The Yorktown Fire Department is seeking new volunteers.

Engine Company 1 was formed more than 100 years ago by 33 volunteers and what started as a bucket brigade has now grown into one of the largest volunteer fire departments in Westchester.

“As Yorktown has grown, so have we. We are one of the biggest districts in Westchester County. Most people don’t realize that because we are broken up between Yorktown Heights and Lake Mohegan,” said Lt. Matt Lauria. “Most people know about the fire department, but they don’t really know what we do. Here it’s your neighbors; it’s all volunteers.”

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Former Chief Charlie Moseman, who has served the fire department for more than 50 years, recounted a time when a tire iron was hit to signal to residents and firefighters there was a fire in town. He would run from his school, which is now the Albert A. Capellini Community & Cultural Center, to the firehouse.

“There were no phones, either, (so) you ran down and hit that tire iron with a hammer and that told people there was a fire.

People that lived in the vicinity would come here, they’d get the hand pumper, they’d get the hose cart and buckets and they’d go do what they could do,” Moseman said.

Today, the engine company receives more than 700 phone calls a year and hosts two special operations teams—a firefighter rescue team and water rescue and dive team.

In fact, it is one of only two fire departments with water-based rescue teams in the region, the other being Mahopac Falls.

According to Lauria, the team is sent out all over the Hudson Valley area. 

Its dive team was the first on the scene in Yonkers when a tugboat hit a barge in the Hudson River. It’s also been called to Bear

Mountain Bridge, as well as Lake Carmel this past summer when an individual drowned.

“People don’t realize how complex we’ve grown since the town has grown. We’ve had to adapt to whatever problems can be faced in Yorktown,” Lauria said.

However, as the town has grown, so has the need for volunteers.

“It’s just getting motivated people that want to help, that want to do something a little bit different,” Lauria said. “They need us for them and we need each other; it’s neighbors helping neighbors.”

He also said that joining the engine company is easier than one might think and volunteers can start by walking in the door.

“It’s not as regimented as one would think. The whole application process takes three months,” Lauria said.

Applicants begin basic training and then are sent down to Valhalla to the Westchester County Fire Training Center and take a two-part course to earn State Firefighter Certification.

The process takes about 140 hours.

“You can kind of do it within your work schedule. Once you complete that, you are certified by New York State to go into fires and from there the requirements are pretty simple,” Lauria said. “We drill every single Monday night from 6:30 p.m. to 9 p.m., so you have to make a couple drills a month and make a certain percentage of our call volume every year, in addition to other department events, and that’s what it entails to be an active member.”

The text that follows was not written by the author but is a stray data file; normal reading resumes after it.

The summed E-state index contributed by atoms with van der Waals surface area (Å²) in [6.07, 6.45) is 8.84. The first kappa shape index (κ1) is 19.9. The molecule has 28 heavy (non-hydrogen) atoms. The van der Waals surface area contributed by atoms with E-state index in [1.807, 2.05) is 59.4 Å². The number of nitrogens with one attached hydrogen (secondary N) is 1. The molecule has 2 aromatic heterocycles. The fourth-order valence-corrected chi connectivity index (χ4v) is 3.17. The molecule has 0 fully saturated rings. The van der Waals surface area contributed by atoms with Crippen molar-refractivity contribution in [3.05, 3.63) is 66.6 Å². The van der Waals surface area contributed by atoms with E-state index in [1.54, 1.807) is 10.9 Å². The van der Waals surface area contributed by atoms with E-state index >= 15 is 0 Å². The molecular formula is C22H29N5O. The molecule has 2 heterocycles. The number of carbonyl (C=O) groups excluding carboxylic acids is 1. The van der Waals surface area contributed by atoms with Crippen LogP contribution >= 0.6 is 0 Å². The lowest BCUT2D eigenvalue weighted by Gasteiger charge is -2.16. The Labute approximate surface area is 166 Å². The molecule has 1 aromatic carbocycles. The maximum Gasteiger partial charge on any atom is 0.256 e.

Even high school students can join the Junior Corps, which begins at age 15.

Training takes place on Wednesday nights, where junior members complete different firefighter tasks. Once members reach 18 years old, they can take classes like their senior counterparts and begin going into fires after certification.

According to the members, being a firefighter at Engine Company 1 is nothing short of life-changing.

Firefighter Alexis Spiconardi said that while she was at school, she decided there was something more that she wanted to do and walked in the door to the fire department and applied.

“I absolutely love it. I do want to make a career out of firefighting now because of this,” Spiconardi said.

It’s the sense of helping the community that drives the volunteer firefighters to action.

According to firefighter Steve Fitzsimmons, even with all that goes on in someone’s life, it motivates you to make the time to help.

“When you’re at home, you’re on call and the alarm goes off. You want to be here because you know someone in your surrounding community needs help,” Fitzsimmons said.

Lauria said you become not just a firefighter, but a problem-solver as well.

“A lot of guys here come from different backgrounds, which actually lends itself to us. Some guys are electricians, some are mechanics, some are a mix of blue collar and white collar. Their backgrounds blend when they come in and put gear on because suddenly now they are all firemen. So when they go to an emergency, some people may not have what you’d consider a true emergency, but today no one knows what to do so they just call 9-1-1. So you now have to figure out what is wrong with Mrs.

Smith’s stove, what’s wrong with Mr. Jones’s ventilation or his chimney. It’s just problem-solving,” Lauria said. “Going through a lot of the training and everything kind of branches of. You learn how to fix different things on your own. Different skill sets that you may have never known you had or may have never known you needed and all of a sudden you have that skill set. Or let’s say now you need help at your house with something–there’s 50 members who do different things in their own life. You need an electrician, there’s one upstairs.”

Another thing gained by joining Engine Company 1 is a sense of family.

Moseman said that he still has friendships he formed more than 50 years ago.

“It’s really like a second family,” Lauria said.

With the firehouse located smack-dab in the center of town, Luria compares it to being the “heartbeat of Yorktown” and with its involvement in the many community events and parades the town hosts, it keeps the lifeblood of the community beating.

For those interested in information about joining visit